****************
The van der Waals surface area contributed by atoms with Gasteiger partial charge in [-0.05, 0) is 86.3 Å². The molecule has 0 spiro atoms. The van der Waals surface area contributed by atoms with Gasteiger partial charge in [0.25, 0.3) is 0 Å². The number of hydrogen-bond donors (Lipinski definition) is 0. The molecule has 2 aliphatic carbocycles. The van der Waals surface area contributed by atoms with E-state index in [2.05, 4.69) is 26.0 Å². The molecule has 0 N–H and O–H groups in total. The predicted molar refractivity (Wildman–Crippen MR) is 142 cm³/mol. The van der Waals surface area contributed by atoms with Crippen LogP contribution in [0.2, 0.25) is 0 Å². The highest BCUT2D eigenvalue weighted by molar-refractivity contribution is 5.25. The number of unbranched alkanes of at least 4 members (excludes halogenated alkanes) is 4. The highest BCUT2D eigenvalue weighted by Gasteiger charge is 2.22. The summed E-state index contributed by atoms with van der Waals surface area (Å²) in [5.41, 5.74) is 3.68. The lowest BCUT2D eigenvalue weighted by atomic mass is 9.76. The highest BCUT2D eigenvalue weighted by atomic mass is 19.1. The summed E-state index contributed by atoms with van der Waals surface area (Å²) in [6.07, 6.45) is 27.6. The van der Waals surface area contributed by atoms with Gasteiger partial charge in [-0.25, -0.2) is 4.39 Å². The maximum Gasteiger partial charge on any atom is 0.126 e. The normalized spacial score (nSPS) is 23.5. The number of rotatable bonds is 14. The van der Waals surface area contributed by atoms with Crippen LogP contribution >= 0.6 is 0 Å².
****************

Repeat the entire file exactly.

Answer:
The van der Waals surface area contributed by atoms with Gasteiger partial charge in [-0.05, 0) is 86.3 Å². The molecule has 0 spiro atoms. The van der Waals surface area contributed by atoms with Gasteiger partial charge in [0.25, 0.3) is 0 Å². The number of hydrogen-bond donors (Lipinski definition) is 0. The molecule has 2 aliphatic carbocycles. The van der Waals surface area contributed by atoms with E-state index in [2.05, 4.69) is 26.0 Å². The molecule has 0 N–H and O–H groups in total. The predicted molar refractivity (Wildman–Crippen MR) is 142 cm³/mol. The van der Waals surface area contributed by atoms with Crippen LogP contribution in [0.2, 0.25) is 0 Å². The highest BCUT2D eigenvalue weighted by molar-refractivity contribution is 5.25. The number of unbranched alkanes of at least 4 members (excludes halogenated alkanes) is 4. The highest BCUT2D eigenvalue weighted by Gasteiger charge is 2.22. The summed E-state index contributed by atoms with van der Waals surface area (Å²) in [5.41, 5.74) is 3.68. The lowest BCUT2D eigenvalue weighted by atomic mass is 9.76. The highest BCUT2D eigenvalue weighted by atomic mass is 19.1. The summed E-state index contributed by atoms with van der Waals surface area (Å²) in [6.07, 6.45) is 27.6. The van der Waals surface area contributed by atoms with Gasteiger partial charge in [-0.25, -0.2) is 4.39 Å². The maximum Gasteiger partial charge on any atom is 0.126 e. The normalized spacial score (nSPS) is 23.5. The number of rotatable bonds is 14. The van der Waals surface area contributed by atoms with Crippen LogP contribution >= 0.6 is 0 Å².